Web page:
Harry Reid and Nancy Pelosi are so blinded by their political aspirations that they missed one salient fact. Somewhere between the time it took 40 dollars to fill up a gas tank and today’s 75 dollars to fill a gas tank, American’s passed the tipping point. We were a nation of environmental zealots, we would rather pay 10 cents more a gallon than hurt the off shore nesting area of the pink-toed gnat. That my friends was before we put off that vacation for a few years because we needed to pay for gas. So pass the whale meat and keep on reading as Michael Barone takes a look at how America wants to go back to that “old time” oil policy:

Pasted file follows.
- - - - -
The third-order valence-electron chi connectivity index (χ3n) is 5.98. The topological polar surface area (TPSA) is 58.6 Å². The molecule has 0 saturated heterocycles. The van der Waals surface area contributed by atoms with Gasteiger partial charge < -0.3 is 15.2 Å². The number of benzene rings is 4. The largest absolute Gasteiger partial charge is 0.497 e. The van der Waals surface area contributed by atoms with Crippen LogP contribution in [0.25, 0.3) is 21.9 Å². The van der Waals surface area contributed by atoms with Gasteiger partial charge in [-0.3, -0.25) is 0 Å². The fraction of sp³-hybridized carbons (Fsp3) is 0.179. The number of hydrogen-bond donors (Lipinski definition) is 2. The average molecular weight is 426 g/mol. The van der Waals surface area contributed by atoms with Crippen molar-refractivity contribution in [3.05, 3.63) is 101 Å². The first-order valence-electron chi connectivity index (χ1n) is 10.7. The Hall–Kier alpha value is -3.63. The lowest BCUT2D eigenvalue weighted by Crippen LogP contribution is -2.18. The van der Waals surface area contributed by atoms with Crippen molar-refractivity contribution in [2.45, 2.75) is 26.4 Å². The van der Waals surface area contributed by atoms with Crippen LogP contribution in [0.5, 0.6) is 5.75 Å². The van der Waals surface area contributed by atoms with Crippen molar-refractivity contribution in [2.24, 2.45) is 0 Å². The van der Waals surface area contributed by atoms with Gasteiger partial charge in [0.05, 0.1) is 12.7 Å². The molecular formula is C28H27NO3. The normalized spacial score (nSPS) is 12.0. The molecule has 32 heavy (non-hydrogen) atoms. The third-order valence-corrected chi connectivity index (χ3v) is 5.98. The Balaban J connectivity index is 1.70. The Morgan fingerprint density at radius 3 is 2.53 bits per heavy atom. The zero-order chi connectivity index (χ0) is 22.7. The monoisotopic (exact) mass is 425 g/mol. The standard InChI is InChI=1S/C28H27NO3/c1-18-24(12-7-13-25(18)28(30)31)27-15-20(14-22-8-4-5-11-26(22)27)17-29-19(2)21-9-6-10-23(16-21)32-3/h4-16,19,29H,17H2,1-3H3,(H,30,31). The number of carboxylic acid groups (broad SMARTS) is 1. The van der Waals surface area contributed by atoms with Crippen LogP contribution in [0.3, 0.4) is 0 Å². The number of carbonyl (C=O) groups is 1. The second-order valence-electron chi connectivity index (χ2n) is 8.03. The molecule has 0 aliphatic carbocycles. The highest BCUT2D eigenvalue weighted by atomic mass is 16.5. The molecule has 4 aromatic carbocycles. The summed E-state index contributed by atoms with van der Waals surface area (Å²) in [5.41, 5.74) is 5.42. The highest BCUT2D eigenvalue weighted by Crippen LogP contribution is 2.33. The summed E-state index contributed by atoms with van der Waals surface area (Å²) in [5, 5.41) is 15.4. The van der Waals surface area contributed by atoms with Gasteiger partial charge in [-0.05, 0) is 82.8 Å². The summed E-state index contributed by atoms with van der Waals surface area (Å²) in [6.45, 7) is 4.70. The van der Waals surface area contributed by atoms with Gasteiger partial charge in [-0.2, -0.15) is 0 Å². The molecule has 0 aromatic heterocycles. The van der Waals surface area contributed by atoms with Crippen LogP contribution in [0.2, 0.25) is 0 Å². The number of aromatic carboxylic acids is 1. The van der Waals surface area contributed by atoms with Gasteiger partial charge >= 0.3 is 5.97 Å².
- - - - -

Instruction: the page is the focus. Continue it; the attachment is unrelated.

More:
BARONE: A step back from enviro lunacy COMMENTARY:Sometimes public opinion doesn’t flow smoothly; it shifts sharply when a tipping point is reached. Case in point: gas prices. Gas at $3 a gallon didn’t change anyone’s mind about energy issues. Gas at $4 a gallon did. Evidently, the experience of paying more than $50 for a tankful gets people thinking we should stop worrying so much about global warming and the environmental dangers of oil wells on the Outer Continental Shelf and in Alaska. Drill now! Nuke the caribou! Our system of divided government and litigation-friendly regulation makes it hard for our society to do things and easy for adroit lobbyists and lawyers to stop them. Nations with more centralized power and less democratic accountability find it easier: France and Japan generate most of their electricity by nuclear power and Chicago, where authority is more centralized and accountability less robust than in most of the country, depends more on nuclear power than almost all the rest of the nation. In contrast, lobbyists and litigators for environmental restriction groups have produced energy policies that I suspect future generations will regard as lunatic. We haven’t built a new nuclear plant for some 30 years, since a Jane Fonda movie exaggerated their dangers. We have allowed states to ban oil drilling on the Outer Continental Shelf, prompted by failure of 40- or 50-year-old technology in Santa Barbara, Calif., in 1969, though current technology is much better, as shown by a lack of oil spills in waters off Louisiana and Mississippi during Hurricane Katrina. We have banned oil drilling on a very small portion of the Arctic National Wildlife Refuge that is godforsaken tundra (I have been to the North Slope oil fields, similar terrain – I know) for fear of disturbing a herd of caribou – a species of hoofed animals in no way endangered or scarce. The ANWR ban is the work of environmental restriction groups that depend on direct-mail fund-raising to pay their bills and keep their jobs. That means they must always claim the sky is falling. They can’t get people to send a check or mouse-click a donation because they did a good job, the restrictions they imposed on the Alaska pipeline in the 1970s have preserved the environment or because clean air acts of the past have vastly reduced air pollution. ANWR is a precious cause for them because it can be portrayed (dishonestly) as a national treasure and because the pressure for drilling there has been unrelenting. Democrats have enlisted solidly in their army and have also been able to recruit Republicans who wanted to get good environmental scorecards to impress enviro-conscious voters in states like Florida, New Jersey and Minnesota. Now all that is in danger, because the pain of paying $60 for a tank of gas has convinced most Americans to worry less about the caribou or the recurrence of an oil spill of 39 years ago. Democratic leaders are preventing Congress from voting on Continental Shelf and ANWR drilling or oil shale development because they fear their side would lose and are making the transparently absurd claim that drilling won’t lower the price of oil. They’re scampering to say they would allow drilling somewhere – mostly in places where the oil companies haven’t found any oil. In a country with less in the way of checks and balances, which can be gamed by adroit lobbyists and litigators, we would be building more nuclear plants, and would be drilling offshore and in ANWR. We would be phasing out the corn ethanol subsidies that are enriching Iowa farmers and impoverishing Mexican tortilla eaters, and we would be repealing the 54-cent tariff on Brazilian sugar ethanol (the sugar for which would be produced not in defoliated Amazon rainforests but in the desolate and currently unused certao). On balance, of course, I prefer our system over the more centralized, less accountable systems of France and Japan (and Barack Obama’s Chicago). But it sure has its costs. But it also has its benefits: Public opinion, when it has changed as it has with $4 gas, has an effect. Environmental restrictionists like Al Gore have been selling a form of secular religion: We have sinned against Mother Earth, we must atone and suffer, there can be no argument, but we must have faith. That was an appealing argument to many, perhaps most, Americans when gas was selling for $1.40. It has a much more limited appeal now that gas is selling for $4.10. The time may be coming when our lunatic environmental policies are swept away by a rising tide of common sense.